In May of 2012, the official newspaper of the Communist Party in Russia celebrated its 100th anniversary of publication. Founded in St. Petersburg in 1912, Pravda prospered throughout most of the twentieth century, with a “print run of millions in its heyday.” After the collapse of the Soviet Union in 1991, the publication was banned by Boris Yeltsin, only to be taken over and revived by the Russian Communist Central Party in 1997. (Heritage 2012)
After this hundred-year history, Boris Komotsky, a senior member of the Communist Party with ties to Pravda, stated, “We are the only newspaper in Russia today that has not changed its form and content” (Heritage 2012). Refusal to adapt to the constantly evolving cultural climate of Russia is a bad business model, which is evidenced by the newspaper’s constant stream of financial troubles and steadily declining readership. But despite its controversial mission statement and the questionable veracity of its content, Pravda is a publication that by nature of its distinct history embodies a uniquely Russian persona and perspective for its loyal readers. As David Remnick writes in the introduction to his second book about Russia post-collapse of the Soviet Union, “Language was a foundation of the old regime. The old Communist Party controlled language absolutely (banning writers, creating the Newspeak of official doctrine and media) and, like God almighty, gave everything its name.” (Remnick 1997: 10)
The Russian press post-collapse of the Soviet Union
The end of Communism as the definitive power structure in Russia was welcomed by many Russians, as well as a relief to western powers that feared its sphere of influence on the rest of Europe. But in the twenty odd years since, Russia has continued to define exactly what “kind” of state it is now. Democracy? Authoritarian state? Oligarchy? This evolution is complicated by the constant tendency of western political scientists and journalists to compare Russia’s development to transformations that have occurred in other developing countries; the assumption that there are countries, especially the United States, with which Russian can be compared to is inherently flawed. Russia’s foray into democracy is relatively recent, while the United States’ developed solely within the confines of democratic principles.
An American might look for a parallel in the late eighteenth century, but there are important differences: the colonists could draw on English law and custom to create American political and legal culture; they were also a relatively healthy people, not one recovering from a history of annihilation, propaganda, and neglect.” (Remnick 1997: x)
As the structure of the Russian state continues to develop, the role that the press will play in such a state is also in flux. However, failing to take this into account, “It seems we are expecting the institutions of democracy and the media in Russia to work toward becoming clones of Western democracy and media, in spite of significant differences in historical development, cultural norms, current events and societal structures, and available resources.” (Wilson 1995: 2) The decade immediately following the collapse of the Soviet Union provided a brief glimpse into what the future of journalism in Russia could entail barring any intrusion from corrupt government or writers discouraged or flummoxed by such a drastic shift in their roles as propaganda pushers to journalists in the western sense.
The press, the mass media, turned into an important, and perhaps the most authoritative, social institution of those years…It was a golden age for freedom of speech; the press could criticize communism as well as the current regime, while being paid quite well by that same regime. You could say whatever you wanted, without thinking about any economic consequences. (Dzialoshinskii 2001: 259)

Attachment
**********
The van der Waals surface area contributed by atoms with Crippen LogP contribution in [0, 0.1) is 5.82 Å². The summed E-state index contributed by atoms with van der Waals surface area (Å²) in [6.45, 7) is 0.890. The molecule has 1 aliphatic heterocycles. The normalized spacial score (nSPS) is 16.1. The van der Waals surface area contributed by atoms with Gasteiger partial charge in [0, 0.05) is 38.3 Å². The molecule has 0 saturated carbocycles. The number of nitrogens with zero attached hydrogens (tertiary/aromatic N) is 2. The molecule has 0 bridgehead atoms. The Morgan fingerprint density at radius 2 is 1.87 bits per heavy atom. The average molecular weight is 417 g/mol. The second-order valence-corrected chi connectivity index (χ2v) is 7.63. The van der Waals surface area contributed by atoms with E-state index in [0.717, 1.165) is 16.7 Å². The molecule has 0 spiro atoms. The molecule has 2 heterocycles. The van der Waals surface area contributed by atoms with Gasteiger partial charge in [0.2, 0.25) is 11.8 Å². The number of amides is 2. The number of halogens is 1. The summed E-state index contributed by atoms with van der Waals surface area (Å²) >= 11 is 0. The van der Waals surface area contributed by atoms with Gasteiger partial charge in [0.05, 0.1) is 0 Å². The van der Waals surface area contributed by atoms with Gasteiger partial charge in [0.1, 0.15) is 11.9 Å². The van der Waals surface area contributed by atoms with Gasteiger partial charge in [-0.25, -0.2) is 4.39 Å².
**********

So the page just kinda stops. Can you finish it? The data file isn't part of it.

Russian “democracy” and freedom of the press
“Russia (began) its democratic experiment with a fairly well developed print and broadcast media,” but these medium were developed within the Soviet model (Wilson 1995: 2). Therefore, this “golden age” Dzialoshinski refers to as a result of the reforms Mikael Gorbachov introduced under glasnost proved unsustainable without the accompaniment of other key institutions usually present in a developing democracy.
“Glasnost itself needed certain guarantees, the most important of which were a developed civil society, coordinated market transformations, and the development of democratic institutions based on establishing a truly effective judicial and law enforcement system. Absent such guarantees, freedom of the press quickly dried up, and journalists felt deceived.” (Dzialoshinskii 2001: 260)
In the Soviet model, the media was a “servant of the society—and therefore of the state,” which led to a lack of media objectivity (Wilson 1995: 2). However, once again, “media objectivity” is only one aspect of a journalistic tradition and practice that developed within the vacuum of a democratic West. As LJ Wilson wrote rather bluntly in 1995, “To assume that our particular democratic system and structures are the “pure” practice of democracy and not culturally and historically bound to the unique development of the United States and other Western democracies is appallingly ethnocentric” (Wilson 1995: 3). After the collapse of the Soviet Union, Russian journalists were forced to reconsider their role in a new fragile state. Moldavian journalist Iosif Dzialoshinskii explores the problems journalists had finding “a new professional, spiritual, social, and political identity.” In his essay, “What Future Awaits the Russian Press?” he identifies four distinct ideologies that journalists could choose to align themselves with starting during glasnost and moving forward: “(1) messianic, enlightening, and propagandistic action; (2) unprejudiced purveyors of the news; (3) solving specific social and human problems; (4) to earn as much money as possible.” (Dzialoshinskii 2001: 261). The two ideologies of particular interest, and the ones that arguably set up the greatest dichotomy, are numbers two and three. The second ideology, “imported from the West..(entails) getting information and passing it on to society without bearing any responsibility for how it would be used, or by whom.” The third is “derived from the best examples of Russian editorial writing” and “requires the journalist to work toward solving specific social and human problems.” (Dzialoshinskii 2001: 261)
Grappling with competing ideologies